Recent scholarship in the field of modern Chinese studies has established the centrality of the figure of the child in modern configurations of nationhood. Scholars of modern Chinese literature and culture have investigated the development of children’s literature and its import to the construction of a modern Chinese citizenry and state (Hung 1985, 107–134; Pease 1995; Farquhar 1999; Volland 2017), demonstrated how social Darwinist discourses positioned the child as “the emblem of the nation and its developmental hopes” (Jones 2011, 23), and examined the role of childhood education (Culp 2007; Tillman 2018) and textbooks (Zarrow 2015; Kubler 2018) in transforming children into national subjects. Very little scholarship, however, has focused on the trope of child martyrdom and its embeddedness within Chinese socialist culture. This article therefore adds a new dimension to childhood studies by exploring the motif of child martyrdom and its place within socialist articulations of identity and community in mid-twentieth-century China. Through a case study analysis of the cultural afterlife of the child martyr Wang Erxiao, I argue that, on the one hand, the figure of the socialist child martyr embodied the desire for the child to play an active part in the Communist-led revolution and the construction of a new, socialist society, but, on the other hand, in lionizing the heroic death of the new child, the so-called revolutionary successor (geming de jiebanren 革命的接班人), narratives of child martyrdom also posed an existential threat to the socialist community and brought to the fore tensions intrinsic to politicizing and aestheticizing the death of a child. The anxiety that narratives of child martyrdom provoke guides my critical analysis of the Wang Erxiao myth and the utopian project to mold the new socialist child.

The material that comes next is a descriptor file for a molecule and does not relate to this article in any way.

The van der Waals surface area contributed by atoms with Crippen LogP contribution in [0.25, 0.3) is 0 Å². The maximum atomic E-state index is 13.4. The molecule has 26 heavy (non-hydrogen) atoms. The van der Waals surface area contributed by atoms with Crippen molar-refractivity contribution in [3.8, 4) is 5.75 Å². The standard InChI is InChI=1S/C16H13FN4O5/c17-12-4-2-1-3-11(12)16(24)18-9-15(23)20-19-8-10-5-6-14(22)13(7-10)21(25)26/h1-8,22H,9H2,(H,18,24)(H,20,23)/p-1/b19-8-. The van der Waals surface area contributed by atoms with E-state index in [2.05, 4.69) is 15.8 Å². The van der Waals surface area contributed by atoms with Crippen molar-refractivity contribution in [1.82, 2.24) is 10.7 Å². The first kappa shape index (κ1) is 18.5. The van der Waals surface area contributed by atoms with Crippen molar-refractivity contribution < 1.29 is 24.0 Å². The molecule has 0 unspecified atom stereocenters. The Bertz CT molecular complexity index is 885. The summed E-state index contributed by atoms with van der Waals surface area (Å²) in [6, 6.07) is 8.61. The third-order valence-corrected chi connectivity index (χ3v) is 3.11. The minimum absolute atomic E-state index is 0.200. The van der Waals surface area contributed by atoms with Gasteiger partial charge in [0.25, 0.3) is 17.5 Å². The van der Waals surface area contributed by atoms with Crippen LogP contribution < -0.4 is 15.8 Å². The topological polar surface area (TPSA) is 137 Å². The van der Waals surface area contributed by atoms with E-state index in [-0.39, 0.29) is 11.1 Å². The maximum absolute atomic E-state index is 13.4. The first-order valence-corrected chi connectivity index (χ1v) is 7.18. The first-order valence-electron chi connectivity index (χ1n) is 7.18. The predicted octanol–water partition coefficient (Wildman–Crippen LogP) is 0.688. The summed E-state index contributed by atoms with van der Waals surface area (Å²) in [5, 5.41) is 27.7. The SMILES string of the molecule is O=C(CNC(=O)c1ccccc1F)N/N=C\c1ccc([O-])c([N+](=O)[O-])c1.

My investigation of the cultural phenomenon of child martyrdom in pre- and post-1949 China draws on French philosopher Alain Badiou’s theory of the “passion for the real.” In his inquiry into the revolutionary spirit of the “Soviet century” (1914–1991), Badiou argues that key players in the realms of art, politics, and science were driven by a “passion for the real”—that is, an impatient yearning to “make [the new] man, here and now” (Badiou 2007, 32). As the philosophy scholar Steven Corcoran aptly summarized Badiou’s work, “Key to this passion was the theme of New Man—if the idea of the nineteenth century was to entrust oneself to the movement of history in the bringing about of a new humanity, then the twentieth sought to confront it, ‘to master it politically’” (2015, 51). And perhaps no segment of the population was more ideally suited to the project of forging a new citizenry than children, who, after all, “have no previous cultural habits” (Dar 2018, 1), thus representing a tabula rasa on which the values and ideology of the “new man” might be easily inscribed. Indeed, the crucial importance of children to the Chinese Communist Party’s (CCP) war effort and national aspirations is saliently illustrated in an oft-cited headline Mao Zedong wrote in a children’s journal during the War of Resistance: “RISE UP, CHILDREN, and learn to be free, independent citizens of China, learn how to wrest this freedom from the yoke of Japanese imperialism and transform yourselves into the masters of a new era” (quoted in Farquhar 1999, 175). In Badiou’s analysis, however, the twentieth century’s “passion for the real”—its erstwhile desire to create the “new man”—was also “the source of both horror and enthusiasm, simultaneously lethal and creative…characterized by a steadfast indifference to its cost; this indifference legitim[ized] the most violent means” (Badiou 2007, 32–33). Socialist child martyr narratives were driven by a “passion for the real”; they were both a celebration of the heroic achievements of the new socialist child and a revelation of the precarious position of the child within the utopian project to forge a new humanity. Stories of child heroism and martyrdom, like Wang Erxiao’s, thus offer new insights into Chinese socialist political culture and what its fascination for “destruction and foundation” meant to the nation’s youngest members (Badiou 2007, 39). To better understand the cultural roots of the Wang Erxiao story, it is necessary to look at how militarism became an integral part of children’s culture in the early to mid-1930s.